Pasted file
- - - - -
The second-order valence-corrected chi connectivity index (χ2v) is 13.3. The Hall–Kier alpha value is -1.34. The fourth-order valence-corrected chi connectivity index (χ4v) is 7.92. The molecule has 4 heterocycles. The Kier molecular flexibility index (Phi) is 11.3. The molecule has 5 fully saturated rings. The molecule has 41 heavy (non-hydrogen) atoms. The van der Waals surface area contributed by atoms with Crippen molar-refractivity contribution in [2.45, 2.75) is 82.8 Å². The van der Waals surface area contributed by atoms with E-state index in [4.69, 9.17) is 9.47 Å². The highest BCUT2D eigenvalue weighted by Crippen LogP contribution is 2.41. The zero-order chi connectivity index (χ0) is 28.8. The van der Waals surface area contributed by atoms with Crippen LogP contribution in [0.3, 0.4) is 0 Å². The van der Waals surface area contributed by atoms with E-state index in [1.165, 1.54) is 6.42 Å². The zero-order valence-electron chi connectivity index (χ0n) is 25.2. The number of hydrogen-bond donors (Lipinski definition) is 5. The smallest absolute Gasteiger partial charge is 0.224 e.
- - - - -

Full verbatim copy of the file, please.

The second-order valence-corrected chi connectivity index (χ2v) is 13.3. The Hall–Kier alpha value is -1.34. The fourth-order valence-corrected chi connectivity index (χ4v) is 7.92. The molecule has 4 heterocycles. The Kier molecular flexibility index (Phi) is 11.3. The molecule has 5 fully saturated rings. The molecule has 41 heavy (non-hydrogen) atoms. The van der Waals surface area contributed by atoms with Crippen molar-refractivity contribution in [2.45, 2.75) is 82.8 Å². The van der Waals surface area contributed by atoms with E-state index in [4.69, 9.17) is 9.47 Å². The highest BCUT2D eigenvalue weighted by Crippen LogP contribution is 2.41. The zero-order chi connectivity index (χ0) is 28.8. The van der Waals surface area contributed by atoms with Crippen LogP contribution in [0.3, 0.4) is 0 Å². The van der Waals surface area contributed by atoms with E-state index in [1.165, 1.54) is 6.42 Å². The zero-order valence-electron chi connectivity index (χ0n) is 25.2. The number of hydrogen-bond donors (Lipinski definition) is 5. The smallest absolute Gasteiger partial charge is 0.224 e.